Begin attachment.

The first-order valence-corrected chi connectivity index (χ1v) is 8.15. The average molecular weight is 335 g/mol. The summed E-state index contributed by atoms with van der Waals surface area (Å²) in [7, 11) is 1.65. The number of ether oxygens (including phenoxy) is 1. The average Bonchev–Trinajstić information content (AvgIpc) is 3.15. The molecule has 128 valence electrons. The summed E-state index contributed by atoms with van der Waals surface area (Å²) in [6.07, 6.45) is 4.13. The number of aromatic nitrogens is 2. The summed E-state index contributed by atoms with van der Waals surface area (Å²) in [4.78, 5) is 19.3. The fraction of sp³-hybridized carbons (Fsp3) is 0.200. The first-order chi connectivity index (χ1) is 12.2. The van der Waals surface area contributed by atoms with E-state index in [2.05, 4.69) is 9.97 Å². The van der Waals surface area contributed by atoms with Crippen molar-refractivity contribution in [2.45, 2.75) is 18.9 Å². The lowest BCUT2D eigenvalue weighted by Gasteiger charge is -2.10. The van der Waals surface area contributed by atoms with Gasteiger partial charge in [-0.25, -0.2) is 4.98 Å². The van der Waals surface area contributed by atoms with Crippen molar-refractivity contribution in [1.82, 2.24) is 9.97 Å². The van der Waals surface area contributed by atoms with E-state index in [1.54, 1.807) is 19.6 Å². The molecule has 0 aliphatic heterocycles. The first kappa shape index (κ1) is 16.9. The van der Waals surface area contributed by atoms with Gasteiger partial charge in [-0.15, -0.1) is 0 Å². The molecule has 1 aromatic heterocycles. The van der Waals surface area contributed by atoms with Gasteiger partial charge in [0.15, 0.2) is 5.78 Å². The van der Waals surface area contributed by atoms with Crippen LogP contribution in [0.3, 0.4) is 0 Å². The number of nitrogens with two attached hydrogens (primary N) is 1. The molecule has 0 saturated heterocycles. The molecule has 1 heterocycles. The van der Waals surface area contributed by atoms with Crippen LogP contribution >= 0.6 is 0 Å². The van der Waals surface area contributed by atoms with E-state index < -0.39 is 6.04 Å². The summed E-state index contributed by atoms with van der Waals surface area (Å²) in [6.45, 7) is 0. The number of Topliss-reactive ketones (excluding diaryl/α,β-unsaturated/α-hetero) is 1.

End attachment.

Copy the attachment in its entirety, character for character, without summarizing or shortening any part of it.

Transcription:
The first-order valence-corrected chi connectivity index (χ1v) is 8.15. The average molecular weight is 335 g/mol. The summed E-state index contributed by atoms with van der Waals surface area (Å²) in [7, 11) is 1.65. The number of ether oxygens (including phenoxy) is 1. The average Bonchev–Trinajstić information content (AvgIpc) is 3.15. The molecule has 128 valence electrons. The summed E-state index contributed by atoms with van der Waals surface area (Å²) in [6.07, 6.45) is 4.13. The number of aromatic nitrogens is 2. The summed E-state index contributed by atoms with van der Waals surface area (Å²) in [4.78, 5) is 19.3. The fraction of sp³-hybridized carbons (Fsp3) is 0.200. The first-order chi connectivity index (χ1) is 12.2. The van der Waals surface area contributed by atoms with E-state index in [2.05, 4.69) is 9.97 Å². The van der Waals surface area contributed by atoms with Crippen molar-refractivity contribution in [2.45, 2.75) is 18.9 Å². The lowest BCUT2D eigenvalue weighted by Gasteiger charge is -2.10. The van der Waals surface area contributed by atoms with Gasteiger partial charge in [-0.25, -0.2) is 4.98 Å². The van der Waals surface area contributed by atoms with Crippen molar-refractivity contribution in [1.82, 2.24) is 9.97 Å². The van der Waals surface area contributed by atoms with E-state index in [1.54, 1.807) is 19.6 Å². The molecule has 0 aliphatic heterocycles. The first kappa shape index (κ1) is 16.9. The van der Waals surface area contributed by atoms with Gasteiger partial charge in [-0.15, -0.1) is 0 Å². The molecule has 1 aromatic heterocycles. The van der Waals surface area contributed by atoms with Gasteiger partial charge in [0.15, 0.2) is 5.78 Å². The van der Waals surface area contributed by atoms with Crippen LogP contribution in [0.3, 0.4) is 0 Å². The number of nitrogens with two attached hydrogens (primary N) is 1. The molecule has 0 saturated heterocycles. The molecule has 1 heterocycles. The van der Waals surface area contributed by atoms with Crippen LogP contribution >= 0.6 is 0 Å². The van der Waals surface area contributed by atoms with E-state index < -0.39 is 6.04 Å². The summed E-state index contributed by atoms with van der Waals surface area (Å²) in [6.45, 7) is 0. The number of Topliss-reactive ketones (excluding diaryl/α,β-unsaturated/α-hetero) is 1.